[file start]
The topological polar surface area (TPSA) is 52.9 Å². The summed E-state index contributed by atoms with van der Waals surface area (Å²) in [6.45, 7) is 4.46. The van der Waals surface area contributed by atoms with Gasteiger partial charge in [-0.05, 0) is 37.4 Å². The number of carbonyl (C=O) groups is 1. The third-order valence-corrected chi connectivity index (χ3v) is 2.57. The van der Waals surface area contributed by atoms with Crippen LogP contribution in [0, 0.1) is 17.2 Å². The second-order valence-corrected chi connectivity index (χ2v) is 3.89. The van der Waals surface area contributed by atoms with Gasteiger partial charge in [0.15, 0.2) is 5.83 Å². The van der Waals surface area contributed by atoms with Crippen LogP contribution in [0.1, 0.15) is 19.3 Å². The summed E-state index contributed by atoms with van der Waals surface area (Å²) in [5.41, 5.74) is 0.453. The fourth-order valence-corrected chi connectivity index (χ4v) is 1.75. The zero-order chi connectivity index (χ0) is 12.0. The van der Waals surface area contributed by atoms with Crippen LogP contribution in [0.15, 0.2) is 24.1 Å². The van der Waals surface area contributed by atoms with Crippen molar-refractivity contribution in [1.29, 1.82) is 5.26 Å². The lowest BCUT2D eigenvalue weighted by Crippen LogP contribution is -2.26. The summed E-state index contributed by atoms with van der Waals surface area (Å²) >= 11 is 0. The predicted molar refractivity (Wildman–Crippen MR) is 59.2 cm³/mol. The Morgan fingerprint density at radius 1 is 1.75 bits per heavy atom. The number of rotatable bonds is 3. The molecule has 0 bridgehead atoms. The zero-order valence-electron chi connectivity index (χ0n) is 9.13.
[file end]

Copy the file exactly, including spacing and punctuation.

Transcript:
The topological polar surface area (TPSA) is 52.9 Å². The summed E-state index contributed by atoms with van der Waals surface area (Å²) in [6.45, 7) is 4.46. The van der Waals surface area contributed by atoms with Gasteiger partial charge in [-0.05, 0) is 37.4 Å². The number of carbonyl (C=O) groups is 1. The third-order valence-corrected chi connectivity index (χ3v) is 2.57. The van der Waals surface area contributed by atoms with Crippen LogP contribution in [0, 0.1) is 17.2 Å². The second-order valence-corrected chi connectivity index (χ2v) is 3.89. The van der Waals surface area contributed by atoms with Gasteiger partial charge in [0.15, 0.2) is 5.83 Å². The van der Waals surface area contributed by atoms with Crippen LogP contribution in [0.1, 0.15) is 19.3 Å². The summed E-state index contributed by atoms with van der Waals surface area (Å²) in [5.41, 5.74) is 0.453. The fourth-order valence-corrected chi connectivity index (χ4v) is 1.75. The zero-order chi connectivity index (χ0) is 12.0. The van der Waals surface area contributed by atoms with Crippen LogP contribution in [0.15, 0.2) is 24.1 Å². The van der Waals surface area contributed by atoms with Crippen molar-refractivity contribution in [1.29, 1.82) is 5.26 Å². The lowest BCUT2D eigenvalue weighted by Crippen LogP contribution is -2.26. The summed E-state index contributed by atoms with van der Waals surface area (Å²) >= 11 is 0. The predicted molar refractivity (Wildman–Crippen MR) is 59.2 cm³/mol. The Morgan fingerprint density at radius 1 is 1.75 bits per heavy atom. The number of rotatable bonds is 3. The molecule has 0 bridgehead atoms. The zero-order valence-electron chi connectivity index (χ0n) is 9.13.